The colour drained from Barsky's face. "I knew the gig was up," he says. But with characteristic bravado he asked the FBI man: "What took you so long?"

He kidded around with Joe Reilly and the other agents who interrogated him, and tried to give them as much information about the KGB's operations as he could. But inside he was panicking that he would be sent to jail and that his American family, which he had been trying to hold together, would be broken up.

In fact, luck was on his side. After passing a lie-detector test he was told that he was free to go and, even more remarkably, that the FBI would help him fulfil his dream of becoming an American citizen.

Reilly, who went on to become Barsky's best friend and golfing partner, even visited the elderly parents of the real Jack Barsky, who agreed not to reveal that their son's identity had been stolen.

"I was so lucky and so was my family that the decision-makers were nice enough to say, 'Well, you were so well-established, we don't want to disrupt your life,'" he says.

"It required some interesting gymnastics to make me legal because one thing I didn't have was proof of entry into the country. I came here on documentation that was fraudulently obtained, so it took 10-plus years to finally become a citizen. And when it did, it felt good."

Image caption Barsky's coveted American passport

Barsky is now married for a third time and has a young son. He has also found God, completing his journey from a hardline communist and atheist to a churchgoing, all-American patriot.

He has even managed to reconnect with the family he left behind in Germany, although his first wife, Gerlinde, is still not speaking to him.

"I have a very good relationship with Matthias, my son, and his wife. And I am now a grandfather. When we talk about things like Americans playing soccer against Germans, I say 'us'. I mean the Americans. I am not German any more. The metamorphosis is complete."

The final act in his story came two years ago when he revealed the secret of his extraordinary double life on the US current affairs programme, 60 Minutes.

He had long wanted to share his story with the world, but his bosses at the New York electricity company where he worked as a software developer were less than impressed to find they had a former KGB agent on the payroll, and promptly fired him.

Barsky says he has no regrets. He knows how fortunate he has been.

"This kind of double life wears on you. And most people can't handle it. I am not saying that I lived a charmed life but I got away with it.

"I am in good health. I have had some issues with alcohol that I have overcome and I got another chance to have a good family life. And another child. And I am finally getting to live the life that I should have lived a long time ago. I am really lucky."

Perhaps the supreme irony of Jack Barsky's story is that he was only able to complete the mission the KGB had set him - to obtain an American passport and citizenship - with the help of the FBI. He cannot resist a smile at the thought of telling his KGB handlers that he has not been such a failure after all.

"I wouldn't mind meeting one or two of those fellows I worked with and saying 'Hey, see I did it!'"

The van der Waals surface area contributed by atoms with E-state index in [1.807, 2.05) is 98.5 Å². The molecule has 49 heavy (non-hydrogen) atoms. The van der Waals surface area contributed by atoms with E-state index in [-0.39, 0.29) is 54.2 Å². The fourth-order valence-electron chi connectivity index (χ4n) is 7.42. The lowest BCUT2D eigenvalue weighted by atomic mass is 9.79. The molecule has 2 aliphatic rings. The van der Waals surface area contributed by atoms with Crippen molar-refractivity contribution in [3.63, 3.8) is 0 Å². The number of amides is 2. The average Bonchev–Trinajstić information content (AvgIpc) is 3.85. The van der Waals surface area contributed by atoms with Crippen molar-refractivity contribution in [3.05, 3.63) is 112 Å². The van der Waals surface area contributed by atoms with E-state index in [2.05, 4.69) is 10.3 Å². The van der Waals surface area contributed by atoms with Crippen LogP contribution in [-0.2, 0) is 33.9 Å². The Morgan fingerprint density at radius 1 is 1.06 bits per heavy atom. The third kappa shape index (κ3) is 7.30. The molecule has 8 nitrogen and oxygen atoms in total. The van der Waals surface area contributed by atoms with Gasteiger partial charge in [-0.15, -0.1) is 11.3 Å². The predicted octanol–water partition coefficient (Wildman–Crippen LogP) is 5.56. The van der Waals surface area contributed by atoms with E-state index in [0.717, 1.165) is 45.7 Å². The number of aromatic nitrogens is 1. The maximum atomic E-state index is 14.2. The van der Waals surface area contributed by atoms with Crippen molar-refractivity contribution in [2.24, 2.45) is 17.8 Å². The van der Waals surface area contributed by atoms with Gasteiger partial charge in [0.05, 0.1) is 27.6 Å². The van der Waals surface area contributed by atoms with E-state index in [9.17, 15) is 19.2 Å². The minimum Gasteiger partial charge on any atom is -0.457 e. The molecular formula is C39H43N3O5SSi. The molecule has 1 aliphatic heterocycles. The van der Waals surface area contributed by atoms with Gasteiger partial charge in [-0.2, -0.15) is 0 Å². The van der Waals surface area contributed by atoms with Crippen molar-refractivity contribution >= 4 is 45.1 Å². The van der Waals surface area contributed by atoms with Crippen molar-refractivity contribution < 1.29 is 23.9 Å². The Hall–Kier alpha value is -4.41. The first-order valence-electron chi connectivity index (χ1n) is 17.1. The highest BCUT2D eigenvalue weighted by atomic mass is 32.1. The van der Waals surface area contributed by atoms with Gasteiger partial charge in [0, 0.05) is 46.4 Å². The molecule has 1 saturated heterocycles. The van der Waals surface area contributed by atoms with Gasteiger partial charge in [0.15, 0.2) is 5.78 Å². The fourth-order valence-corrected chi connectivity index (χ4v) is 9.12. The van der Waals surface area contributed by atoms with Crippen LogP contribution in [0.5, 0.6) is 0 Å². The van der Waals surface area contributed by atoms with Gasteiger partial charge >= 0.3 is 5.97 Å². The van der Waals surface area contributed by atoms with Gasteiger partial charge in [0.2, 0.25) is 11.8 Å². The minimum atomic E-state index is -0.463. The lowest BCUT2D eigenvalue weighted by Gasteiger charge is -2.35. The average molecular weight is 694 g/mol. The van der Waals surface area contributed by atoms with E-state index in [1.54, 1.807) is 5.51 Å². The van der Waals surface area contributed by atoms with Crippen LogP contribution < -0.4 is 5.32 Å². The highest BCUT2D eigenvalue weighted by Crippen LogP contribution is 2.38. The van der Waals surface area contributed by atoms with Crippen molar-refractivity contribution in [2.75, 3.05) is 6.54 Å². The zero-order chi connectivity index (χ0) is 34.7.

Deep Undercover - My Secret Life and Tangled Allegiances as a KGB Spy in America, by Jack Barsky and Cindy Coloma, is published next month

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The McMaster Reading List

Back in November of last year, Lt. Gen. McMaster, USA spoke at VMI. In the Q&A portion, he answered a question that always gets my attention, "What do you recommend that we read."
If you want to get your head around what the man who will be our next National Security Advisor thinks is important, and I know you do, then you might want to consider the following.
Click the pics/links for more.



- Army Capabilities Integration Center's Professional Reading Section, updated weekly.
- Ft. Benning Maneuver Self-Study Program.
- Australian Army Reading List, "The Cove."
- Margaret MacMillin, "The Rhyme of History."
Take the time and watch the full video below.

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One Killed, 7 Abducted in Pirate Attack in Southern Philippines

File photo reportedly showing the Vietnamese-flagged MV Giang Hai.
File photo reportedly showing the Vietnamese-flagged MV Giang Hai.

ReutersMANILA, Feb 20 (Reuters) – Gunmen in southern Philippine waters killed one crewman of a Vietnamese vessel and abducted seven in what appeared to be the latest attack by pirates in the area, the Philippine coastguard said on Monday.

Coastguard and marine soldiers rescued 17 Vietnamese who were part of the 25-man crew of MV Giang Hai, which was attacked on Sunday evening near Baguan Island in Tawi-Tawi, an area close to the stronghold of the notorious Abu Sayyaf militant group.

An investigation was underway and the coastguard had launched a pursuit in coordination with the military and police, said coastguard spokesman Commander Armand Balilo.

Well armed and equipped with fast boats and high-tech navigation devices, the Abu Sayyaf is a stubborn problem for the Philippine military, which has failed to curtail piracy and kidnappings in the area, despite major troop deployments in the in the Sulu Archipelago.

The Islamic State-linked group has been involved in frequent acts of piracy and has beheaded captives when ransom demands have not been met.

Before the latest attack, the militants were holding 27 hostages, according to a tally of reports about kidnappings and a few releases.

The captives are Indonesian, Malaysian and Vietnamese seamen, as well as Filipinos, a Dutchman, a German and a Japanese national.

A surge in piracy off parts of the Philippines is forcing ship-owners to divert vessels through other waters, pushing up costs and shipping times.

President Rodrigo Duterte said last month he had asked China for help in the fight against the militants by sending ships to patrol the dangerous waters. (Reporting by Enrico dela Cruz; Editing by Martin Petty, Robert Birsel)